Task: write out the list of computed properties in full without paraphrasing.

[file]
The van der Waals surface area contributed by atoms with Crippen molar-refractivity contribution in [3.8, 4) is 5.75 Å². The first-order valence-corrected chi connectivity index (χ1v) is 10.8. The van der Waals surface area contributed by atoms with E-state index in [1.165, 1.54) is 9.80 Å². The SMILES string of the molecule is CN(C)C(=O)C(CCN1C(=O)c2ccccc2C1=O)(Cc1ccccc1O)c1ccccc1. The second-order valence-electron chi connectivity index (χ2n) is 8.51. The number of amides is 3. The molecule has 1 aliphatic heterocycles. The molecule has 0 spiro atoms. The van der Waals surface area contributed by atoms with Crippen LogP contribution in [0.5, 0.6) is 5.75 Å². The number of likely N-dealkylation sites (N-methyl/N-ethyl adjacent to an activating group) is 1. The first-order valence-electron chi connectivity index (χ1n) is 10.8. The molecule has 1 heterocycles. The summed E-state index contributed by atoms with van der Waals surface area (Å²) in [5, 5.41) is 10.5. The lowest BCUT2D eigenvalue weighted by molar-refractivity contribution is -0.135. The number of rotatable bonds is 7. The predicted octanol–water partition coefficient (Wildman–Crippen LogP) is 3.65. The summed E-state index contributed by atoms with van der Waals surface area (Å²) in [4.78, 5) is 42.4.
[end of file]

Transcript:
The van der Waals surface area contributed by atoms with Crippen molar-refractivity contribution in [3.8, 4) is 5.75 Å². The first-order valence-corrected chi connectivity index (χ1v) is 10.8. The van der Waals surface area contributed by atoms with E-state index in [1.165, 1.54) is 9.80 Å². The SMILES string of the molecule is CN(C)C(=O)C(CCN1C(=O)c2ccccc2C1=O)(Cc1ccccc1O)c1ccccc1. The second-order valence-electron chi connectivity index (χ2n) is 8.51. The number of amides is 3. The molecule has 1 aliphatic heterocycles. The molecule has 0 spiro atoms. The van der Waals surface area contributed by atoms with Crippen LogP contribution in [0.5, 0.6) is 5.75 Å². The number of likely N-dealkylation sites (N-methyl/N-ethyl adjacent to an activating group) is 1. The first-order valence-electron chi connectivity index (χ1n) is 10.8. The molecule has 1 heterocycles. The summed E-state index contributed by atoms with van der Waals surface area (Å²) in [5, 5.41) is 10.5. The lowest BCUT2D eigenvalue weighted by molar-refractivity contribution is -0.135. The number of rotatable bonds is 7. The predicted octanol–water partition coefficient (Wildman–Crippen LogP) is 3.65. The summed E-state index contributed by atoms with van der Waals surface area (Å²) in [4.78, 5) is 42.4.